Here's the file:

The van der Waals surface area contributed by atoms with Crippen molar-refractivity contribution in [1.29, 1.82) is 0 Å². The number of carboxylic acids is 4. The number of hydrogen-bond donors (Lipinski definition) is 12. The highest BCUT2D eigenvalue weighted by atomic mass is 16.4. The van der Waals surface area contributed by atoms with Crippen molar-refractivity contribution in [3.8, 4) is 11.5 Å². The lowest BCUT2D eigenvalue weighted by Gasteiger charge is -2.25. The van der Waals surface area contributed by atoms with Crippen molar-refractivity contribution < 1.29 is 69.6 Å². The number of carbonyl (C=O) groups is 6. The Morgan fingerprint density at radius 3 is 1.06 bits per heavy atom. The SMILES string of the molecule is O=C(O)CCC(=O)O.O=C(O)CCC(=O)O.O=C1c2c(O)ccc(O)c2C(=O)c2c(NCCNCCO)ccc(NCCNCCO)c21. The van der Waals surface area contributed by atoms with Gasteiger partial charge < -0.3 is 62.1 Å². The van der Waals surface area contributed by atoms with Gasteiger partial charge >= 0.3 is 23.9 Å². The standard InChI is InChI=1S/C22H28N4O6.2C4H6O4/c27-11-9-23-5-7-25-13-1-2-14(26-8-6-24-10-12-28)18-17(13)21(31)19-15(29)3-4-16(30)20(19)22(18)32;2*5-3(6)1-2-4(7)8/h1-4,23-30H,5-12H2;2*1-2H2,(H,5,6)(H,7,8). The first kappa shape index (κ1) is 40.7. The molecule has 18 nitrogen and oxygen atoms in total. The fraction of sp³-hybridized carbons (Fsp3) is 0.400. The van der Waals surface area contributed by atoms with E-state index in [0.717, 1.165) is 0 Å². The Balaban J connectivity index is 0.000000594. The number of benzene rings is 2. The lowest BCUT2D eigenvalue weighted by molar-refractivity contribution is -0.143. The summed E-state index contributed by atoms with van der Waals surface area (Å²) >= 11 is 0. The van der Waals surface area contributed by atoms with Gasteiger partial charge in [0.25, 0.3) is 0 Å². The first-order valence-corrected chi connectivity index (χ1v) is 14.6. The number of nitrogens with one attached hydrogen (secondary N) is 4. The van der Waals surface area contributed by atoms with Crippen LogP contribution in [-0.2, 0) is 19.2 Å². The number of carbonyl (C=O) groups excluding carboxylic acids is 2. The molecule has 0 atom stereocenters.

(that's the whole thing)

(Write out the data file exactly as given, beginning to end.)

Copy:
The van der Waals surface area contributed by atoms with Crippen molar-refractivity contribution in [1.29, 1.82) is 0 Å². The number of carboxylic acids is 4. The number of hydrogen-bond donors (Lipinski definition) is 12. The highest BCUT2D eigenvalue weighted by atomic mass is 16.4. The van der Waals surface area contributed by atoms with Crippen molar-refractivity contribution in [3.8, 4) is 11.5 Å². The lowest BCUT2D eigenvalue weighted by Gasteiger charge is -2.25. The van der Waals surface area contributed by atoms with Crippen molar-refractivity contribution < 1.29 is 69.6 Å². The number of carbonyl (C=O) groups is 6. The Morgan fingerprint density at radius 3 is 1.06 bits per heavy atom. The SMILES string of the molecule is O=C(O)CCC(=O)O.O=C(O)CCC(=O)O.O=C1c2c(O)ccc(O)c2C(=O)c2c(NCCNCCO)ccc(NCCNCCO)c21. The van der Waals surface area contributed by atoms with Gasteiger partial charge < -0.3 is 62.1 Å². The van der Waals surface area contributed by atoms with Gasteiger partial charge >= 0.3 is 23.9 Å². The standard InChI is InChI=1S/C22H28N4O6.2C4H6O4/c27-11-9-23-5-7-25-13-1-2-14(26-8-6-24-10-12-28)18-17(13)21(31)19-15(29)3-4-16(30)20(19)22(18)32;2*5-3(6)1-2-4(7)8/h1-4,23-30H,5-12H2;2*1-2H2,(H,5,6)(H,7,8). The first kappa shape index (κ1) is 40.7. The molecule has 18 nitrogen and oxygen atoms in total. The fraction of sp³-hybridized carbons (Fsp3) is 0.400. The van der Waals surface area contributed by atoms with E-state index in [0.717, 1.165) is 0 Å². The Balaban J connectivity index is 0.000000594. The number of benzene rings is 2. The lowest BCUT2D eigenvalue weighted by molar-refractivity contribution is -0.143. The summed E-state index contributed by atoms with van der Waals surface area (Å²) >= 11 is 0. The van der Waals surface area contributed by atoms with Gasteiger partial charge in [0.25, 0.3) is 0 Å². The first-order valence-corrected chi connectivity index (χ1v) is 14.6. The number of nitrogens with one attached hydrogen (secondary N) is 4. The van der Waals surface area contributed by atoms with Crippen LogP contribution in [-0.2, 0) is 19.2 Å². The number of carbonyl (C=O) groups excluding carboxylic acids is 2. The molecule has 0 atom stereocenters.